As Canada strove to increase Great Lakes commerce and to compete with the Erie Canal which drew trade through the US instead of Canada, Niagara Falls stood as the most spectacular impediment to trade and prosperity. The WELLAND CANAL bypassed the falls but, as a privately funded exercise in frontier capitalism, it was plagued by financial troubles that resulted in a form of engineering and construction that tried to economize too heavily. Eventually, the canal was taken over as a government project and successive rebuildings attained much higher standards. However, the canal yielded another of the engineering lessons that has served Canada well.
"Sourcing" is the modern jargon to describe the exercise of drawing engineering expertise from various areas for a particular job. Royal Engineers, trained British military engineers, provided most of the Rideau Canal engineering. The first Welland Canal depended on civilian engineers who were hired as needed. When it became a government-owned canal, more options opened up for sourcing engineering talent.
Generally, when Royal Engineers finished a job they moved on, leaving the area as poor in engineering talent as it was when they arrived. Massive engineering projects therefore did little to create a pool of trained engineers who were committed to the area or country and who could be used on other jobs. There were exceptions, as when the Royal Engineers stayed on in BC after the completion of the CARIBOO ROAD.
Officials therefore decided, despite controversy in Upper Canada, that the re-engineering of the Welland Canal would rely on civil servant engineers in key positions who would hire or contract with civilian engineers as needed. As a result, a number of Canadians had the opportunity to work on a major project and to lay the foundations of successful engineering careers.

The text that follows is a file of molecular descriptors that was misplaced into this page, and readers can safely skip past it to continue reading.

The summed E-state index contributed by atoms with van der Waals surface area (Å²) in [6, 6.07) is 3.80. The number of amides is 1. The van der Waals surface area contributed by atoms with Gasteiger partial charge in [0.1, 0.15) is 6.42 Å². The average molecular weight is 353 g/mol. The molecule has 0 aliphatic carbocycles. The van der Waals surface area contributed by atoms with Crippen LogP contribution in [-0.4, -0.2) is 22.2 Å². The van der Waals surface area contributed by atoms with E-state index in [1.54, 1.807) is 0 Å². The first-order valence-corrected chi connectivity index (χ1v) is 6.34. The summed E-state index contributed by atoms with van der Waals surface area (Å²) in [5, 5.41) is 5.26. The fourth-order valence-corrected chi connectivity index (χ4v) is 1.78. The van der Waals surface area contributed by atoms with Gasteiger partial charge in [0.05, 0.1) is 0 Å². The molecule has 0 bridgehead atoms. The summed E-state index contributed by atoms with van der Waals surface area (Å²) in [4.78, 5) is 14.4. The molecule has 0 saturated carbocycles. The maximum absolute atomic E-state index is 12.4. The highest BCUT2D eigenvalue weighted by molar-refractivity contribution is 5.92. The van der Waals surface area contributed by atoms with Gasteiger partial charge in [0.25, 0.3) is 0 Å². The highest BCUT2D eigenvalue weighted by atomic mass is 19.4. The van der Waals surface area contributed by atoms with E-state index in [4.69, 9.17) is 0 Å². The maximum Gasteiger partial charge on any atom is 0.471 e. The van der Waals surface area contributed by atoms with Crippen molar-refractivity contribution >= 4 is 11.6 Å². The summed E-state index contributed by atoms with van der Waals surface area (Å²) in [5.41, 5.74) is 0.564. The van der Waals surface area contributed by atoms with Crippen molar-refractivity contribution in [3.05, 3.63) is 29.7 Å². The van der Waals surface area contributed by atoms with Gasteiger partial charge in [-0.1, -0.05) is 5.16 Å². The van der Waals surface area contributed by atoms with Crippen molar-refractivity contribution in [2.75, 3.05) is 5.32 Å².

Roads and RailwaysThe same general growth and economic development that gave rise to engineering opportunities on canals also created other needs. In cities such as Toronto, Hamilton, Montréal and Halifax, higher population densities created serious fire hazards as well as medical problems because water supply and sewage treatment and disposal systems were inadequate. As a result, in the mid 19th century various Canadian cities embarked on major water supply engineering projects. Cities such as Hamilton, where Thomas Coltrin KEEFER built one of his numerous water pumping stations, improved the quality of life and also provided engineers with continuing opportunities for further professional development. (See also Charles BAILLAIRGÉ and Casimir GZOWSKI.)
Railways were the most important single 19th-century training and proving ground for Canadian engineers. The INTERCOLONIAL RAILWAYS and the CANADIAN PACIFIC in particular illustrate a number of major themes in Canadian engineering history. From an engineering point of view, some of the most significant challenges of 19th-century Canadian railways included vast distances; difficult and varied terrain; wide temperature ranges sometimes coupled with hazardous snow loads and conditions; and chronic underfunding, particularly in the initial and early construction phases.
Consequently, Canadian engineers very early became world-renowned for their ability to build railways quickly and relatively inexpensively and then, as finances allowed, to improve the quality and permanence of the railway after it was operational and generating revenue. One of the ways this reputation was achieved was to rely very heavily on local building materials. In much of Canada this meant using timber and, where this was combined with breathtaking terrain such as in the mountains of BC, it produced spectacular feats of timber construction.
The massive timber trestles of Canadian railways that Canadians took for granted, or even found embarrassing because they were not of iron and steel, were much admired in Europe as engineering feats on a par with the still standing aqueducts of the ancient Romans. When wooden structures had to be replaced they gave both Canadian engineers and manufacturers such as Dominion Bridge the opportunity to employ more modern materials.
While the increasing knowledge and self-confidence of Canadian engineers led to much better value for funds expended, it could also lead to conflict between client and engineer, particularly when the client might not be solely interested in best value as defined by an engineer.